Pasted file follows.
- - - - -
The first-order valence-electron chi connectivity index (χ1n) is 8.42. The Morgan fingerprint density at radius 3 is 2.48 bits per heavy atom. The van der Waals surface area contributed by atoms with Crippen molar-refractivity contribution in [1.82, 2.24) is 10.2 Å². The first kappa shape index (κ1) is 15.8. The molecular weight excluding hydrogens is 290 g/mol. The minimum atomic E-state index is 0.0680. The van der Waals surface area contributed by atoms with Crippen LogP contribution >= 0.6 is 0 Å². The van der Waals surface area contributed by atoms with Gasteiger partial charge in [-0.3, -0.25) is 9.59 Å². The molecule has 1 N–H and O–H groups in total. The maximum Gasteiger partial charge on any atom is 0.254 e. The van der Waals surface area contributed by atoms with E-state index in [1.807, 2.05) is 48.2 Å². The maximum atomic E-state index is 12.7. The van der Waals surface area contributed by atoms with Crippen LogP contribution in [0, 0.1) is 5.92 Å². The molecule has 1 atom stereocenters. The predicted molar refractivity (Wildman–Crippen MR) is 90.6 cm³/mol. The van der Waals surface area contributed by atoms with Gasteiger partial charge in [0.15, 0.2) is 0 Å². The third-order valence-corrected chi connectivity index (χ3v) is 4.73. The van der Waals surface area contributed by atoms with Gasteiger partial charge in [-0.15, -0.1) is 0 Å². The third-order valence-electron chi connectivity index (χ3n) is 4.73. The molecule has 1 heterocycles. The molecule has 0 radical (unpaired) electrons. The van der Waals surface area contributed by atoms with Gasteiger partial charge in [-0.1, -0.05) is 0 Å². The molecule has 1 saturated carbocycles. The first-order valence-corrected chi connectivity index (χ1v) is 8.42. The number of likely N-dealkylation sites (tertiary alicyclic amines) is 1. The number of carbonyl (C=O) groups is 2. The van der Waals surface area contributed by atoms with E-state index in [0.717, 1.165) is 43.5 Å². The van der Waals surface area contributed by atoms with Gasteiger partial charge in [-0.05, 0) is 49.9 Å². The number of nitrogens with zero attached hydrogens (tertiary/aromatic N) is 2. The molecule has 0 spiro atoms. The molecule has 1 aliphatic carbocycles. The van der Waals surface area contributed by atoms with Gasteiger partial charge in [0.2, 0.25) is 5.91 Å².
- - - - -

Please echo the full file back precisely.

The first-order valence-electron chi connectivity index (χ1n) is 8.42. The Morgan fingerprint density at radius 3 is 2.48 bits per heavy atom. The van der Waals surface area contributed by atoms with Crippen molar-refractivity contribution in [1.82, 2.24) is 10.2 Å². The first kappa shape index (κ1) is 15.8. The molecular weight excluding hydrogens is 290 g/mol. The minimum atomic E-state index is 0.0680. The van der Waals surface area contributed by atoms with Crippen LogP contribution >= 0.6 is 0 Å². The van der Waals surface area contributed by atoms with Gasteiger partial charge in [-0.3, -0.25) is 9.59 Å². The molecule has 1 N–H and O–H groups in total. The maximum Gasteiger partial charge on any atom is 0.254 e. The van der Waals surface area contributed by atoms with E-state index in [1.807, 2.05) is 48.2 Å². The maximum atomic E-state index is 12.7. The van der Waals surface area contributed by atoms with Crippen LogP contribution in [0, 0.1) is 5.92 Å². The molecule has 1 atom stereocenters. The predicted molar refractivity (Wildman–Crippen MR) is 90.6 cm³/mol. The van der Waals surface area contributed by atoms with Gasteiger partial charge in [0.15, 0.2) is 0 Å². The third-order valence-corrected chi connectivity index (χ3v) is 4.73. The van der Waals surface area contributed by atoms with Gasteiger partial charge in [-0.15, -0.1) is 0 Å². The third-order valence-electron chi connectivity index (χ3n) is 4.73. The molecule has 1 heterocycles. The molecule has 0 radical (unpaired) electrons. The van der Waals surface area contributed by atoms with Gasteiger partial charge in [-0.1, -0.05) is 0 Å². The molecule has 1 saturated carbocycles. The first-order valence-corrected chi connectivity index (χ1v) is 8.42. The number of likely N-dealkylation sites (tertiary alicyclic amines) is 1. The number of carbonyl (C=O) groups is 2. The van der Waals surface area contributed by atoms with E-state index in [0.717, 1.165) is 43.5 Å². The van der Waals surface area contributed by atoms with Gasteiger partial charge in [-0.05, 0) is 49.9 Å². The number of nitrogens with zero attached hydrogens (tertiary/aromatic N) is 2. The molecule has 0 spiro atoms. The molecule has 1 aliphatic carbocycles. The van der Waals surface area contributed by atoms with Gasteiger partial charge in [0.2, 0.25) is 5.91 Å².